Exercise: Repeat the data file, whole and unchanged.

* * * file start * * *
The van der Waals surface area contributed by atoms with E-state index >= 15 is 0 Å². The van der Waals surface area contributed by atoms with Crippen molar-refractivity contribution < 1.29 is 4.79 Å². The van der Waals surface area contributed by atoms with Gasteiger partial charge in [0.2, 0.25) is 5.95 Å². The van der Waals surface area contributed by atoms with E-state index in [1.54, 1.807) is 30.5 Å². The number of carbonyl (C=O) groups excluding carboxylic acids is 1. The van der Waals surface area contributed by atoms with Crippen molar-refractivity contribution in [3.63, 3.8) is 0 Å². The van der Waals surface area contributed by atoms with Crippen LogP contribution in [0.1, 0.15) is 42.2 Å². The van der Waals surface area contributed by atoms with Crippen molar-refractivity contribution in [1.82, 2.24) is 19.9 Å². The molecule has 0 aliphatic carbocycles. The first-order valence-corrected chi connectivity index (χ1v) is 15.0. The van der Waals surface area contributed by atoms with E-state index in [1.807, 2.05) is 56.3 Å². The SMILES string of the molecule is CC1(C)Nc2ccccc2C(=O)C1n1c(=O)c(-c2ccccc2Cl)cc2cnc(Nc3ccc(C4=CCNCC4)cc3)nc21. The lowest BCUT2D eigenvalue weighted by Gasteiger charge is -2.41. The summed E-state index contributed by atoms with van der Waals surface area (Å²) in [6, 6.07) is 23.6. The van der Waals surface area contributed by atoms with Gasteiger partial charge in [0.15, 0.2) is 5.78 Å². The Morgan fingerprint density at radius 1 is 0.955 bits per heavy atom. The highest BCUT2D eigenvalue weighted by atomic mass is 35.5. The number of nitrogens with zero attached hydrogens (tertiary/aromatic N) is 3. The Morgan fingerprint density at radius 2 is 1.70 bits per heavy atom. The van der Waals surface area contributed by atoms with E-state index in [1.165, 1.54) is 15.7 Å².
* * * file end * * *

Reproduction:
The van der Waals surface area contributed by atoms with E-state index >= 15 is 0 Å². The van der Waals surface area contributed by atoms with Crippen molar-refractivity contribution < 1.29 is 4.79 Å². The van der Waals surface area contributed by atoms with Gasteiger partial charge in [0.2, 0.25) is 5.95 Å². The van der Waals surface area contributed by atoms with E-state index in [1.54, 1.807) is 30.5 Å². The number of carbonyl (C=O) groups excluding carboxylic acids is 1. The van der Waals surface area contributed by atoms with Crippen molar-refractivity contribution in [3.63, 3.8) is 0 Å². The van der Waals surface area contributed by atoms with Crippen LogP contribution in [0.1, 0.15) is 42.2 Å². The van der Waals surface area contributed by atoms with Crippen molar-refractivity contribution in [1.82, 2.24) is 19.9 Å². The molecule has 0 aliphatic carbocycles. The first-order valence-corrected chi connectivity index (χ1v) is 15.0. The van der Waals surface area contributed by atoms with E-state index in [1.807, 2.05) is 56.3 Å². The SMILES string of the molecule is CC1(C)Nc2ccccc2C(=O)C1n1c(=O)c(-c2ccccc2Cl)cc2cnc(Nc3ccc(C4=CCNCC4)cc3)nc21. The lowest BCUT2D eigenvalue weighted by Gasteiger charge is -2.41. The summed E-state index contributed by atoms with van der Waals surface area (Å²) in [6, 6.07) is 23.6. The van der Waals surface area contributed by atoms with Gasteiger partial charge in [0.15, 0.2) is 5.78 Å². The Morgan fingerprint density at radius 1 is 0.955 bits per heavy atom. The highest BCUT2D eigenvalue weighted by atomic mass is 35.5. The number of nitrogens with zero attached hydrogens (tertiary/aromatic N) is 3. The Morgan fingerprint density at radius 2 is 1.70 bits per heavy atom. The van der Waals surface area contributed by atoms with E-state index in [1.165, 1.54) is 15.7 Å².